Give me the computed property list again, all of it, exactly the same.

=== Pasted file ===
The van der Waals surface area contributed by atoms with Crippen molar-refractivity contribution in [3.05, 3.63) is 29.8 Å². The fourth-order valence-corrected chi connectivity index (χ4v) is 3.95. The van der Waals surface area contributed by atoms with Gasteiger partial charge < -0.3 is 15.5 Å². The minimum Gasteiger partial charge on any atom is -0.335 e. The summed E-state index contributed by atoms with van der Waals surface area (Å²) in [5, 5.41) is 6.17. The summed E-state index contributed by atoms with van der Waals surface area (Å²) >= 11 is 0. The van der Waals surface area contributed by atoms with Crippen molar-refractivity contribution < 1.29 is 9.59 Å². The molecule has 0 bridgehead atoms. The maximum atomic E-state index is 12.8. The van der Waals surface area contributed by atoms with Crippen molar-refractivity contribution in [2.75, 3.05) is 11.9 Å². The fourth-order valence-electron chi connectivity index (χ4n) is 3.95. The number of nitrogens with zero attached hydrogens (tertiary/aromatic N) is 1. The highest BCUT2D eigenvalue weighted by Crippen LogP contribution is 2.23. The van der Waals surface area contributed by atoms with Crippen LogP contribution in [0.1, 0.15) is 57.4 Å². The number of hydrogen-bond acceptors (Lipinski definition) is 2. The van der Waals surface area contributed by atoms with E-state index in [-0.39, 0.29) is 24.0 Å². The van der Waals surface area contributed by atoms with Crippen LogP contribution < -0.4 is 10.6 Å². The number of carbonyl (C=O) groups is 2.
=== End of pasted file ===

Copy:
The van der Waals surface area contributed by atoms with Crippen molar-refractivity contribution in [3.05, 3.63) is 29.8 Å². The fourth-order valence-corrected chi connectivity index (χ4v) is 3.95. The van der Waals surface area contributed by atoms with Gasteiger partial charge < -0.3 is 15.5 Å². The minimum Gasteiger partial charge on any atom is -0.335 e. The summed E-state index contributed by atoms with van der Waals surface area (Å²) in [5, 5.41) is 6.17. The summed E-state index contributed by atoms with van der Waals surface area (Å²) >= 11 is 0. The van der Waals surface area contributed by atoms with Crippen molar-refractivity contribution < 1.29 is 9.59 Å². The molecule has 0 bridgehead atoms. The maximum atomic E-state index is 12.8. The van der Waals surface area contributed by atoms with Crippen molar-refractivity contribution in [2.75, 3.05) is 11.9 Å². The fourth-order valence-electron chi connectivity index (χ4n) is 3.95. The number of nitrogens with zero attached hydrogens (tertiary/aromatic N) is 1. The highest BCUT2D eigenvalue weighted by Crippen LogP contribution is 2.23. The van der Waals surface area contributed by atoms with Crippen LogP contribution in [0.1, 0.15) is 57.4 Å². The number of hydrogen-bond acceptors (Lipinski definition) is 2. The van der Waals surface area contributed by atoms with E-state index in [-0.39, 0.29) is 24.0 Å². The van der Waals surface area contributed by atoms with Crippen LogP contribution < -0.4 is 10.6 Å². The number of carbonyl (C=O) groups is 2.